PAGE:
AstraZeneca ($AZN) has launched a Phase III test of its targeted IL-13 asthma drug tralokinumab, beefing up its late-stage pipeline for respiratory diseases and squaring off against some major league competition now in the clinic.
The antibody, which targets a cytokine that is believed to play a big role in spurring severe asthma, emerged from AstraZeneca's U.S. subsidiary MedImmune. It's also currently in a mid-stage study for idiopathic pulmonary fibrosis.
But AstraZeneca faces some heavyweight competition in the clinic. Back in March Roche ($RHHBY) heralded upbeat Phase IIb data for its IL-13 antibody lebrikizumab, which CEO Severin Schwan picked back in 2011 as one of three big prospective blockbusters in the pipeline. That drug is headed for a 2016 rendezvous with regulators. Receptos ($RCPT), meanwhile, in-licensed an IL-13 drug from AbbVie ($ABBV) after the pharma company decided to de-prioritize its respiratory efforts, including a program for asthma. Receptos is testing RPC4046 for Eosinophilic esophagitis, an orphan disease, and AbbVie has an option to buy it back.
Back in March Roche highlighted the potential of its treatment, posting data which demonstrated that the drug cut the rate of asthma attacks among patients with a high level of the protein periostin by an average of 60%, with the low-dose arm hitting an 81% drop in attack rates. Among patients with low periostin the attack rate dropped only 5%.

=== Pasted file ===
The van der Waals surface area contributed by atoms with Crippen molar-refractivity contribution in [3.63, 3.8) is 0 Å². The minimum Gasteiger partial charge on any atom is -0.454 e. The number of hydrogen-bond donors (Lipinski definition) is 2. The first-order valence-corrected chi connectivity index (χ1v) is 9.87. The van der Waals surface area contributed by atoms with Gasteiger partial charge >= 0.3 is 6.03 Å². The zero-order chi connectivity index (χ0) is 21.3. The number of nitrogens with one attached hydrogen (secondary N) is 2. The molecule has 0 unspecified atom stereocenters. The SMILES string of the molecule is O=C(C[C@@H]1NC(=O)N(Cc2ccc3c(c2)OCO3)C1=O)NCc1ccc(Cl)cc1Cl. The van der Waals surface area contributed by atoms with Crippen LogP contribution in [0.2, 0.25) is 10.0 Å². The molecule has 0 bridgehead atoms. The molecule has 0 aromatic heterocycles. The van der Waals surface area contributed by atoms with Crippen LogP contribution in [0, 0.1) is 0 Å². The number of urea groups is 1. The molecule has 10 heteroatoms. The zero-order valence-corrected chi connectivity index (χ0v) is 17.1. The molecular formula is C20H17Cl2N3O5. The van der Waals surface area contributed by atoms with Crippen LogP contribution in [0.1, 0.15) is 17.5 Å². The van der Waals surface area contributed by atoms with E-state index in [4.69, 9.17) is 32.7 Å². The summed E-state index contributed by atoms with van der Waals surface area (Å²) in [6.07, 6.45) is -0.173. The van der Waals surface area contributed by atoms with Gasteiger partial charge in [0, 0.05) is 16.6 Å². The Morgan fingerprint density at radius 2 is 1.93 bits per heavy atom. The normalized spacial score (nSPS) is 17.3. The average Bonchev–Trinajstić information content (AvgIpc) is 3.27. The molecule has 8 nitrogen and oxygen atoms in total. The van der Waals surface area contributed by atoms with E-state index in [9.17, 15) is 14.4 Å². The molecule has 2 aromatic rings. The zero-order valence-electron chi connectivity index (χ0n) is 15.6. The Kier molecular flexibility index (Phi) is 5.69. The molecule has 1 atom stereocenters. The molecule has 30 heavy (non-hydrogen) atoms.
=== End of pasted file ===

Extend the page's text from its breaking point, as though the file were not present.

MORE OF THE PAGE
AstraZeneca badly needs all the most promising late-stage studies it can squeeze into the pipeline. In addition to trying to reform its rep for drug development, squandered on bad bets by former CEO David Brennan, the company is still frequently mentioned as a takeover candidate for a struggling Pfizer ($PFE).
According to clinicaltrials.gov, AstraZeneca's Phase III study has a primary completion date of June, 2017, which would place it well behind Roche. Roche has posted a slate of 8 ongoing studies with the most advanced reporting data in late 2015. A separate Phase III asthma study at AstraZeneca is slated to wrap in August, 2017.
"Patients with severe asthma currently have limited treatment options and need more effective therapies to control their disease," says Bill Mezzanotte, vice president and head of inflammation, neuroscience and respiratory for AstraZeneca, in a statement. "The development of tralokinumab underscores our commitment to a personalized treatment approach for these patients, to improve their lives. Severe asthma is highly heterogeneous; we are working to better understand patient subtypes, identify potential biomarkers, and tailor therapies to cellular and molecular phenotypes to achieve the best clinical outcomes."
- here's the release